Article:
31/10/2019 – CFP: Home and Hearth: Gender and Energies within the Domestic Space, 19th-21st C.

cfp energy home

What, when & where

Home and Hearth: Gender and Energies within the Domestic Space, 19th-21st C.
Paris, 22-23 June 2020

The different sources of energy (wood, coal, gas and oil, electricity) increasingly changed lifestyles within the domestic space from the nineteenth century onward. The markets that included these new energy uses were amplified with the spread of multiple types of household equipment. Living conditions were transformed through the promotion of comfort, the reduction of domestic hardship, and the simplification of chores. Cooking, heating, refrigeration, hot water, and housework were all separately or collectively emphasized as sources of well-being in the household. Their promotion helped to simplify the most basic everyday practices from the bathroom to the kitchen, from lighting to cleaning. They also transformed activities outside of the home, and modified the sociabilities associated with them. They brought about the decline of collective washhouses, and reduced the provision of water and wood, both of which were synonymous with domestic drudgery. These evolutions have already been the subject of a great deal of historical and sociological research. The goal of this conference is therefore not to redo this history, but instead to explore it from new perspectives using a comparative approach.

The primary objective of this conference is to grasp, within the limits of the domestic space, the discourse and forms of marketing used by companies selling an energy source. Carrying coal up from the cellar, using the gas cooker, showing the refrigerator, chopping wood for the fireplace, and declaiming the advantages of hot water were so many situations that dramatized the mother, father, children, young woman, housewife, and coal deliveryman…In what ways were such messages received? What protests were there against uses? What evolutions were imposed on companies through the acceptance or rejection of innovation on the part of consumers?
These practices reveal similarities from one country to another, relating to the sometimes international commercial strategy of energy companies, or the modelization of communication mediums that were diffused via transnational transmission. Yet different cultures and original contextualized slogans equally contributed to creating distinct choices. The second goal of this conference is connected to this approach. Comparing discourses, types of advertisements, the topics promoted by companies in each country, the educational and pedagogical practices of home economics, and the attitudes of women and men within the domestic space should shed light on the existence of national forms of communication. The latter will be analyzed both with regard to the description of energies themselves, as well as the forms of competition between energies in the fairly different economic and energy contexts in the European countries under consideration, as well as with respect to the favored uses of each energy.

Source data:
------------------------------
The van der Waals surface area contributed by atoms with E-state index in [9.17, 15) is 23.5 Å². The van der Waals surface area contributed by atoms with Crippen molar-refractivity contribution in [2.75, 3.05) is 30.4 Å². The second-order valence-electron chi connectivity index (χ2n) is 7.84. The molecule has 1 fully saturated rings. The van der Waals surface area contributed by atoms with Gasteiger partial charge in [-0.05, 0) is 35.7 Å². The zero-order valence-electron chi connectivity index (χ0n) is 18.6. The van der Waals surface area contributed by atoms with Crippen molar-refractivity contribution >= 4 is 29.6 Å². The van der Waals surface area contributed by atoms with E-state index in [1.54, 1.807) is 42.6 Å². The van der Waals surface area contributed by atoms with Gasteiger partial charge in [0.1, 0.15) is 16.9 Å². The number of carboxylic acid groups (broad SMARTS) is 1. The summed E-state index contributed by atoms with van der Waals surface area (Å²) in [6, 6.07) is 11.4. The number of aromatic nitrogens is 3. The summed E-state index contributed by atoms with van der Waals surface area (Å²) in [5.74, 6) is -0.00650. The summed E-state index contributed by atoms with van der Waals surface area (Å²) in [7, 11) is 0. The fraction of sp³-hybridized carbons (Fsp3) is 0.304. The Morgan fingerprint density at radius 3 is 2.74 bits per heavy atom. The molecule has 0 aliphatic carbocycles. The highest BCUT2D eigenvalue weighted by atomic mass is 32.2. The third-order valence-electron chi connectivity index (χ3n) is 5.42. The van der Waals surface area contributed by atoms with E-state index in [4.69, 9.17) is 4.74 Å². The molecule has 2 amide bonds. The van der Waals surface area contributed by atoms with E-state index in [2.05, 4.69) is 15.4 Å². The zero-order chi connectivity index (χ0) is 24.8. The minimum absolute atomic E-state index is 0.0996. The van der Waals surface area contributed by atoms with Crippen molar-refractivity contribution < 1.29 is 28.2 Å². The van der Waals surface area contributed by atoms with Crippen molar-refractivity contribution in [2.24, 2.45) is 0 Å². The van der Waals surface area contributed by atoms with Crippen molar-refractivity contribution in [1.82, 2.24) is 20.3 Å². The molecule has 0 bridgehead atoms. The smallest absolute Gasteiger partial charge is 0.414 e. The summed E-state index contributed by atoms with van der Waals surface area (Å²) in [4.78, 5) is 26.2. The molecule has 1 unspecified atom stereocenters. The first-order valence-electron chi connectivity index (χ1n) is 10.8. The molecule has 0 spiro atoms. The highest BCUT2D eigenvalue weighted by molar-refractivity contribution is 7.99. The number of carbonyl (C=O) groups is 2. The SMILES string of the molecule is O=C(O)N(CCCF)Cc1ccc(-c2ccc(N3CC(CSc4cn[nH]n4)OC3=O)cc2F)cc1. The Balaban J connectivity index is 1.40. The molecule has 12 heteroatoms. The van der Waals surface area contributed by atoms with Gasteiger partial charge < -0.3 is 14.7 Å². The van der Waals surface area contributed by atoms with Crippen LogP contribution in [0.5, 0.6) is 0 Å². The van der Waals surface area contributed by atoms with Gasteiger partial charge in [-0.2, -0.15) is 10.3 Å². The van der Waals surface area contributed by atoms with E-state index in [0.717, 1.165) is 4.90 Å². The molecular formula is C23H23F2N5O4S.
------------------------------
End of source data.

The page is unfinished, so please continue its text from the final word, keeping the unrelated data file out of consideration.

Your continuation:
Finally, if sources from energy companies enable it, a third approach could focus on the expenses and investment dedicated to commercial strategies. We are familiar with the role of credit in household equipment, which incidentally was unequal across countries, and followed variable chronologies. Yet we are less familiar with the budgets allocated by companies to create sales targets, and to adjust their strategies to uses. Similarly, should there be a focus on the budgetary approach, in conjunction with legal capacity, in order to determine who paid for energy in the household, who made choices relating to it, and who purchased the new equipment that was indispensable for its uses? What mediation occurred within couples regarding these life choices and their associated budget?
It is these similarities and differences that the conference seeks to explore, within the diffusion of material cultures relating to energy and directly involved in the definition of gender roles.

Deadline & how to apply

Proposal will consist in an abstract of 500 words maximum and a one page CV. Please send it to the Committee for the History of Electricity and Energy (comite.histoire.electricite@gmail.com) before the 31st of October 2019. The scientific committee will select the proposals by the 20th of November. French, Spanish, Italian and English will be the working languages at the conference, French and English publication languages.

Other info, Links & conditions

Please note that the conference is a preparatory step towards the publication of a special issue on this theme of the Journal of Energy History / Revue d’histoire de l’énergie, planned for the spring of 2021.



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